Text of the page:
Veggie Tales at City Grit

As I’d mentioned before, Chef David Santos was hosting an all-vegetarian, five-course dinner at City Grit called “Veggie Tales” (no, it had nothing to do with that VeggieTales).  The dinner was on March 30th, on the “borderline” between winter and spring, and was designed to showcase the flavors of those seasons.  All in all, I was very happy with the dinner and hope Chef Santos makes these a regular part of his rotation.

The dinner started with a selection of pickled turnips.  As Chef Santos explained a few minutes later, he’s a big fan of pickles, so he incorporated them into almost every course.  There were three types of turnips:  black pepper with honey, curry, and kimchi.  I like the first two, but wasn’t a fan of the kimchi; I found it too acidic.  The curry was good, but had only a very light curry flavor; I thought it could have been more pronounced.  The black pepper with honey was probably my favorite.

The first course was an “artichoke carpaccio”.  The artichokes were pureed, set in agar, and then sliced thinly; that’s what you see at the bottom of the dish.  This was topped with artichokes, fava beans and Parmesan.  The dish was vibrant and had a “welcome to spring!” quality about it.  The”carpaccio” was very creamy.  The artichoke flavor didn’t come through quite as much as I had expected, though the flavor was enhanced by the fava beans and artichoke pieces.

This was followed by a delicious chilled carrot soup.  What you see above is the “before” picture — an assortment of vegetables (and ginger flan) were arranged in the bowl, and the soup was poured in.  Chef Santos said this course was designed to avoid “palate fatigue”: the experience of eating a dish where every bite tastes exactly the same.  The interplay of the soup, the ginger, and the vegetables was supposed to be the opposite, designed so that every bite would be different.  The soup was successful in that regard.  I particularly liked the fresh peas, which added a nice crispness that contrasted with the creamy soup.  My one quibble is that the soup was very rich and buttery.  I would have preferred  it a little lighter, and more “carrot-y”.

The creaminess carried over into the next course, an asparagus risotto.  The risotto was in a sort of broth and felt more like a soup than a risotto (not that I minded!).  The asparagus was quite fresh and came through in almost every bite.

The fourth course was a mushroom and bean “cassoulet”.  The dish featured spring and winter beans with spring and winter mushrooms, topped with a poached egg and served with a couple of pieces of crostini.  This was a really interesting dish.  I liked the savory flavors and the mushrooms, and the contrast in texture between the mushrooms and the beans.  The crostini was a fantastic idea; I loved being able to spoon a bit of the beans and mushrooms onto the toast with a bit of egg.  The herbs were a big plus and kept the dish lively.  I was initially skeptical of the egg, but it actually went quite well with the dish.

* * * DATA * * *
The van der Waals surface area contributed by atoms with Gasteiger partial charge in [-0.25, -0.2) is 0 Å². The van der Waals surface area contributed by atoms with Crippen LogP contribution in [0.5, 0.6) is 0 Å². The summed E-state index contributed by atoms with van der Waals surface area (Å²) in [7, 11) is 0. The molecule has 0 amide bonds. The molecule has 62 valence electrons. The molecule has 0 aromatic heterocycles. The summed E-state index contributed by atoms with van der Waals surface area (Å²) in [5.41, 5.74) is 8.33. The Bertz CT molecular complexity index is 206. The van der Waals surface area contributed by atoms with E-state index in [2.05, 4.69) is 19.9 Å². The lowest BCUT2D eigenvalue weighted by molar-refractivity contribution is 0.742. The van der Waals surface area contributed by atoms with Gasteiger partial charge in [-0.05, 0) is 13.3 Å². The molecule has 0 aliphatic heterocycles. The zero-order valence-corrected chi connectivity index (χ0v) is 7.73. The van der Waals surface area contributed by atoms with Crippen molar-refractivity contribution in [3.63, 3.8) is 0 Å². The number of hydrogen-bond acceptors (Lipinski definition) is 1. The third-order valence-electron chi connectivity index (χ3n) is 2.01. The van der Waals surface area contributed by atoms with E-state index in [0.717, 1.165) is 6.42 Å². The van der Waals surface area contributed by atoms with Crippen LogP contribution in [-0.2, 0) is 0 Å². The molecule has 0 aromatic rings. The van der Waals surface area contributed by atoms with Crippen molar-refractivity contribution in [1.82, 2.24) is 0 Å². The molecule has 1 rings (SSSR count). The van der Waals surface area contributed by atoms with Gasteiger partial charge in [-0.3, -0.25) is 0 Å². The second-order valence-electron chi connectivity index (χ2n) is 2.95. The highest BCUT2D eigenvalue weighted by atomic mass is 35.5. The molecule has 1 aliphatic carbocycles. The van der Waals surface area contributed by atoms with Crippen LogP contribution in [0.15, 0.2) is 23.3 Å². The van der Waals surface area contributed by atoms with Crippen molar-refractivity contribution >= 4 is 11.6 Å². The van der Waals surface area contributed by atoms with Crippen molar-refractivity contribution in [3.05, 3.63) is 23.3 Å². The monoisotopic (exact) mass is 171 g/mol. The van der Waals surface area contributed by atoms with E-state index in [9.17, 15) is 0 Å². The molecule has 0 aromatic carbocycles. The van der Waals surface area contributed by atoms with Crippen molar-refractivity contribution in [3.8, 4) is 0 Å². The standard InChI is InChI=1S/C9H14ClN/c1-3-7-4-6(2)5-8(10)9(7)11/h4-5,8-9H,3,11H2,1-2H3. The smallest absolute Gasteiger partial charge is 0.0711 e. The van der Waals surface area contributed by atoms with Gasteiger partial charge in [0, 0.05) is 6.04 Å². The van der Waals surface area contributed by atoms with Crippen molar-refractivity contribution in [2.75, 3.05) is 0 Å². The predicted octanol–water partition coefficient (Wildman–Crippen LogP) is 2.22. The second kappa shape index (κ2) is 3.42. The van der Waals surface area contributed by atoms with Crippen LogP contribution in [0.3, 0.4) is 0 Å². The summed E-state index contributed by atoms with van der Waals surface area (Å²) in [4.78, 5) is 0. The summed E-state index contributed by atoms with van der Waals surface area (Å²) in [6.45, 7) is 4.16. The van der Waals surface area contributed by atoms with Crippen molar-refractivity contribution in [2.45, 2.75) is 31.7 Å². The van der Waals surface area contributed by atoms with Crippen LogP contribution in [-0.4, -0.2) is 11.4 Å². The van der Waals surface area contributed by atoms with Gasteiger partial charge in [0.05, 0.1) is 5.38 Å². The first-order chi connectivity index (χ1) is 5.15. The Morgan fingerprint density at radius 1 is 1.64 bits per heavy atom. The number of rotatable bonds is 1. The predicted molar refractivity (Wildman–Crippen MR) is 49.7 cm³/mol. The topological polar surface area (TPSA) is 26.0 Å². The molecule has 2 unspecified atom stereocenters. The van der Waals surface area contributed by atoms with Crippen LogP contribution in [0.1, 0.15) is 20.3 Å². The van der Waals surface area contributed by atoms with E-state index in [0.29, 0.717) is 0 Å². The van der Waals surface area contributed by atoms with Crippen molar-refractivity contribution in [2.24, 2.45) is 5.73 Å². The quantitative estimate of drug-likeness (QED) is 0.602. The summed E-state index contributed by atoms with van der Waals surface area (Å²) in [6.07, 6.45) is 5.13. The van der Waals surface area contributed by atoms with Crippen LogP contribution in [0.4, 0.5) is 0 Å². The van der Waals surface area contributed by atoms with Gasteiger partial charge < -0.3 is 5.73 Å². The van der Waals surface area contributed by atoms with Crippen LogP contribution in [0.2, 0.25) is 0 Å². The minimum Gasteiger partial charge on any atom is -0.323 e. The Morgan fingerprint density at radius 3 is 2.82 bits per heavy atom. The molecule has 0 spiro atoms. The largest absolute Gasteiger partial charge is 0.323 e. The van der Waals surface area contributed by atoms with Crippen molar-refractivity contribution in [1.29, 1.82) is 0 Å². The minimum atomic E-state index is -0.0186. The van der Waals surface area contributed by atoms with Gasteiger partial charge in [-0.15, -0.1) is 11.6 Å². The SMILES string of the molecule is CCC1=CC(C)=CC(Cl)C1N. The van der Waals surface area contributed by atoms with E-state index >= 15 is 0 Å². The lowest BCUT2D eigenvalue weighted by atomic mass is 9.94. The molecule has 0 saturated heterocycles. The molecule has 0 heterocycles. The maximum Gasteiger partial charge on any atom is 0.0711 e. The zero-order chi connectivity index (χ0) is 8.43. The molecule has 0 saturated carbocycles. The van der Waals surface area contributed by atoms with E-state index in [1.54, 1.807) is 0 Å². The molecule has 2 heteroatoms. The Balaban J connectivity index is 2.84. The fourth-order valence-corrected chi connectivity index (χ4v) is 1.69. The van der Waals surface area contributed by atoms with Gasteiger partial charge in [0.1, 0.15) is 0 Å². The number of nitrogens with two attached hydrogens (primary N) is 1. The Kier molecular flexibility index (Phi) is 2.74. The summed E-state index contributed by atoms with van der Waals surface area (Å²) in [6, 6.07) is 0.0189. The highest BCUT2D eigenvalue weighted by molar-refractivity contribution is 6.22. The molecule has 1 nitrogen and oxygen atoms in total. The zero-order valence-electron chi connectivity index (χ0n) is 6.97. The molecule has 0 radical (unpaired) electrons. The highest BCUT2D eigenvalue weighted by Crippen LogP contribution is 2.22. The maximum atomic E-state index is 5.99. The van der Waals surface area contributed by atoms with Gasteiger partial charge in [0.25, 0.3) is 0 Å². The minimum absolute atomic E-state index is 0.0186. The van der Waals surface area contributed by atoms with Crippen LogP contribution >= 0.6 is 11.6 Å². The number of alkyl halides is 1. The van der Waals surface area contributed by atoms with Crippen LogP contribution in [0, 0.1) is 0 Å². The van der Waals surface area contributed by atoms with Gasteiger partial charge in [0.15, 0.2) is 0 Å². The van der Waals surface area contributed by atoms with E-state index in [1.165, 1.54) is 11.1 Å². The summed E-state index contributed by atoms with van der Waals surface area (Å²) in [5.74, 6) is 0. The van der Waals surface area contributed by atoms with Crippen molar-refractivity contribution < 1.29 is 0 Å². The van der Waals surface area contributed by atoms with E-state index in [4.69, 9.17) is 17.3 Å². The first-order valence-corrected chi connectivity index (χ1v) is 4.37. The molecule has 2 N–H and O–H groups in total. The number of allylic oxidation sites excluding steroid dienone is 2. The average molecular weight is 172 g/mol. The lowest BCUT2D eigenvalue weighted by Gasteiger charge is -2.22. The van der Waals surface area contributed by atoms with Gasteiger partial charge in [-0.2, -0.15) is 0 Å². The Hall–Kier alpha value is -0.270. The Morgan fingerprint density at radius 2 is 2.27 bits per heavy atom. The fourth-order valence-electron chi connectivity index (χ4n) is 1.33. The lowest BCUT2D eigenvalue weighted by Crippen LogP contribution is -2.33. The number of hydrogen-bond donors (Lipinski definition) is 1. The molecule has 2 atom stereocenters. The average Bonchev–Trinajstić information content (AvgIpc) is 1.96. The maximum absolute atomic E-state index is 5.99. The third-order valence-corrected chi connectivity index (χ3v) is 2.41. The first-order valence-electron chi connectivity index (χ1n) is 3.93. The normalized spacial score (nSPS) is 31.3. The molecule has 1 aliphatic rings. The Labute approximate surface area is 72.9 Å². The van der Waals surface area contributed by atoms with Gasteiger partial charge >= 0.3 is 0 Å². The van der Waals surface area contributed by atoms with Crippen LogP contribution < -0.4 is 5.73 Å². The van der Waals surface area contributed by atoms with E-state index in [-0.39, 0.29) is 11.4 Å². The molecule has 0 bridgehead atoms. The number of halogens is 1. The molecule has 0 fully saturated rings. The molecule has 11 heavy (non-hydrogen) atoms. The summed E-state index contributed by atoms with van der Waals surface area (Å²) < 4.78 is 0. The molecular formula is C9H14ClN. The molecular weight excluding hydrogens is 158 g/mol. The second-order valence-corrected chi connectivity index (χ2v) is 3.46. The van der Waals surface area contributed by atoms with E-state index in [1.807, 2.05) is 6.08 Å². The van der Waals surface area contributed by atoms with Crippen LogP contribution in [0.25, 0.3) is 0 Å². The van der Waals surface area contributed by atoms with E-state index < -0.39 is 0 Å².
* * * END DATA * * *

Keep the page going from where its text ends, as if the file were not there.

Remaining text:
Dessert was a take on a pineapple upside down cake.  This was probably my #2 dish on the night, though the “cassoulet” is up there too.  The cake was made with polenta, so it was much more dense, but I liked the almost-gritty, cornmeal texture.  It was a nice ending to the night.

Overall, the dinner was great.  I’m not going to give it a star rating since it’s more of a “one of a kind” event (though I hope there will be more such dinners in the future!).  It certainly competes with the meals I’ve had at some of the top restaurants in the city.  My one critique is that the main courses all had a rich/creamy/buttery profile and in the end, the dinner came off as a bit heavy.  I would have liked a little more contrast between the courses, even though each individual course was very good on its own (and if it had been the only such course, this wouldn’t be a point I’d be raising).

A couple of other notes:  the event space, City Grit, was really neat.  It’s an old schoolhouse, and although it’s been converted into a “culinary salon”, a lot of the old elements remain, including exposed beams, chalkboards, etc.  Among other things, this means that the bathroom is down a hallway, and the facilities are, well, child-sized.  And the bathroom is shared by the people at the adult-learning classes next door.  Oh, and if you’re going to attend an event here, note that most of the tables are large tables of ten, so you’ll probably make some new friends.  Only in New York!

Points, also, to the wine selection.  Bottles were reasonably priced (about $30-50), and they were selected to complement the meal.  The wines were crisp and fresh and went will with the vegetables that took center stage at the dinner.

Overall, though, this was a great dinner.  I’m glad Chef Santos is doing events like this, and I’m glad City Grit hosted — it was a very good idea all around, and it was executed very well to match.

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2 Responses to Veggie Tales at City Grit

  1. Pingback: Butter — 2.5 Stars | Without Bacon: The Herbivore's Dilemma

  2. Pingback: Rich Table — San Francisco, CA | Without Bacon: The Herbivore's Dilemma

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